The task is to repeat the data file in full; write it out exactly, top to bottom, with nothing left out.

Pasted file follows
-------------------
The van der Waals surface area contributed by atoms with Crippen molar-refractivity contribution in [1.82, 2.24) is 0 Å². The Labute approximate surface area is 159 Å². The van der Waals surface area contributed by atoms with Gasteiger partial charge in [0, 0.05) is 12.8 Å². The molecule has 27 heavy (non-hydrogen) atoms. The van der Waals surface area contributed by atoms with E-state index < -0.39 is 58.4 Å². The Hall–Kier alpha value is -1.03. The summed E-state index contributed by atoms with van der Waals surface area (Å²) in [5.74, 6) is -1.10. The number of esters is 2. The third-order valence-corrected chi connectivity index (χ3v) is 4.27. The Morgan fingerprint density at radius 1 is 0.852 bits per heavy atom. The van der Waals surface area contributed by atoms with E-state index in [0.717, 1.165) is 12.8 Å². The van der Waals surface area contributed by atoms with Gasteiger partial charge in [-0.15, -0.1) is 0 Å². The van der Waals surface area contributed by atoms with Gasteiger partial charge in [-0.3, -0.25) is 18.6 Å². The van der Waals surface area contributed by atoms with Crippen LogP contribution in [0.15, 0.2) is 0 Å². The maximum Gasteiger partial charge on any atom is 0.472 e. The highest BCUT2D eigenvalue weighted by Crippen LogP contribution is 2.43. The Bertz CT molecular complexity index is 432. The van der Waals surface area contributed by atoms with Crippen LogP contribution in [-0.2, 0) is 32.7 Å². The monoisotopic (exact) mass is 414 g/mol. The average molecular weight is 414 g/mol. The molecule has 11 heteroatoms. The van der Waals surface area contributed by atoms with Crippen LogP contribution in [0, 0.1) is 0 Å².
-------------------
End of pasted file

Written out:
The van der Waals surface area contributed by atoms with Crippen molar-refractivity contribution in [1.82, 2.24) is 0 Å². The Labute approximate surface area is 159 Å². The van der Waals surface area contributed by atoms with Gasteiger partial charge in [0, 0.05) is 12.8 Å². The molecule has 27 heavy (non-hydrogen) atoms. The van der Waals surface area contributed by atoms with E-state index < -0.39 is 58.4 Å². The Hall–Kier alpha value is -1.03. The summed E-state index contributed by atoms with van der Waals surface area (Å²) in [5.74, 6) is -1.10. The number of esters is 2. The third-order valence-corrected chi connectivity index (χ3v) is 4.27. The Morgan fingerprint density at radius 1 is 0.852 bits per heavy atom. The van der Waals surface area contributed by atoms with E-state index in [0.717, 1.165) is 12.8 Å². The van der Waals surface area contributed by atoms with Gasteiger partial charge in [-0.15, -0.1) is 0 Å². The van der Waals surface area contributed by atoms with Gasteiger partial charge in [-0.3, -0.25) is 18.6 Å². The van der Waals surface area contributed by atoms with Crippen LogP contribution in [0.15, 0.2) is 0 Å². The maximum Gasteiger partial charge on any atom is 0.472 e. The highest BCUT2D eigenvalue weighted by Crippen LogP contribution is 2.43. The Bertz CT molecular complexity index is 432. The van der Waals surface area contributed by atoms with Crippen LogP contribution in [-0.2, 0) is 32.7 Å². The monoisotopic (exact) mass is 414 g/mol. The average molecular weight is 414 g/mol. The molecule has 11 heteroatoms. The van der Waals surface area contributed by atoms with Crippen LogP contribution in [0, 0.1) is 0 Å².